It's true. I'm going to come right out and say it. I don't have cable in my house because I don't watch television shows much (it has been 3 years). Did I just admit this to my blog readers? I know what some of you might be thinking. That I'm stuck in my own little writing cocoon. Well...that's not the case entirely. I do own a 60 inch television and subscribe to Netflix. Does that count? Even then, I'll only watch a movie once a week.
Growing up, I did watch my fair share of television shows: The Smurfs, Wonder Woman, Batman, I Dream of Jeannie, The Brady Bunch, Knight Rider, The Cosby Show, Three's Company, The Dukes of Hazard, Kids Incorporated, 21 Jump Street, MTV, Beverly Hills 90210, and Melrose Place. Wow...I watched way too much television! Although these shows sparked my interest and held my attention, none of them represented the East Indian-American culture. As a teen, I didn't think this was a problem because I was surrounded by East Indians (families and friends). Since it wasn't the norm, I didn't expect to see East Indians in the media. Perhaps I wanted to see or catch a glimpse of how "real" Americans lived. However, when someone of East Indian descent did show up on television, I did take notice because it was a rare occurrence. Seeing someone like me on television was exciting. To me, it meant the media had taken notice of people of my culture. It meant we had a chance to be seen on American television.
Today, there is only a handful of television shows that try to represent East Indians living in America. Of the shows broadcasted now, there is not one that represents an entire East Indian-American family. There might be one or two East Indian actors in a television show, but not an entire show of them. When East Indians are represented in American television, it's always the same stereotypes that go along with it--the thick accent, the technology geek who doesn't have a social life, the nerd, the doctor, the scientist, the engineer, the one who eats spicy curry and smells like it. However, if there was a show representing my culture authentically, I would watch it, but the story/script would still have to be engaging along with convincing actors. Let me know if there are any good shows that represent East Indians living in America.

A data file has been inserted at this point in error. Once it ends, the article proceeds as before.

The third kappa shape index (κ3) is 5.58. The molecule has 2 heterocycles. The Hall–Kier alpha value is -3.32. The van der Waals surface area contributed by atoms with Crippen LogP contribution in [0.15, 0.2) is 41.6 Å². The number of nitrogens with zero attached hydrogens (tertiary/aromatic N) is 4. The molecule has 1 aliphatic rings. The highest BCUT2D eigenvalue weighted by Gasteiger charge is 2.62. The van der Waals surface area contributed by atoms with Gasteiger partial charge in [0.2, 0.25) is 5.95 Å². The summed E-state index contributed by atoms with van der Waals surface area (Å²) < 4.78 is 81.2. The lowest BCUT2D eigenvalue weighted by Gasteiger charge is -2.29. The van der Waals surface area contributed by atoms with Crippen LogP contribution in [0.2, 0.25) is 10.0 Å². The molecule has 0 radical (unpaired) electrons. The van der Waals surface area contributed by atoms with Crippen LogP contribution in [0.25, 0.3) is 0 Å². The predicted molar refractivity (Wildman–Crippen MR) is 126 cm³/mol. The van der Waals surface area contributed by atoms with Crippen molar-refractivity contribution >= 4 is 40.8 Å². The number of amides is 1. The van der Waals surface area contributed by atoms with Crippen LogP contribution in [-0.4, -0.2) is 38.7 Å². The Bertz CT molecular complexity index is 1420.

Recently, I came across an article regarding the media's influence on various cultures in the United States. Viewers tend to gravitate towards programs they can easily relate to--subject matters/events experienced in their own lives. You can read Elizabeth Blair's article here: "Cultural Common Ground Gets Harder To Come By."
You tell me. Do people have a tendency to watch television shows highlighting their own culture? Do you look for shows that feature your own culture? Do you appreciate seeing your own culture represented and acknowledged within the American cultural scene?
If so, are we really living in a fractured/fragmented culture in the US now? Do fragmented cultures over-emphasize the need to belong to a particular group?
How do you feel about the "cultural common ground?" Are we no longer the single melting pot we aspire to be?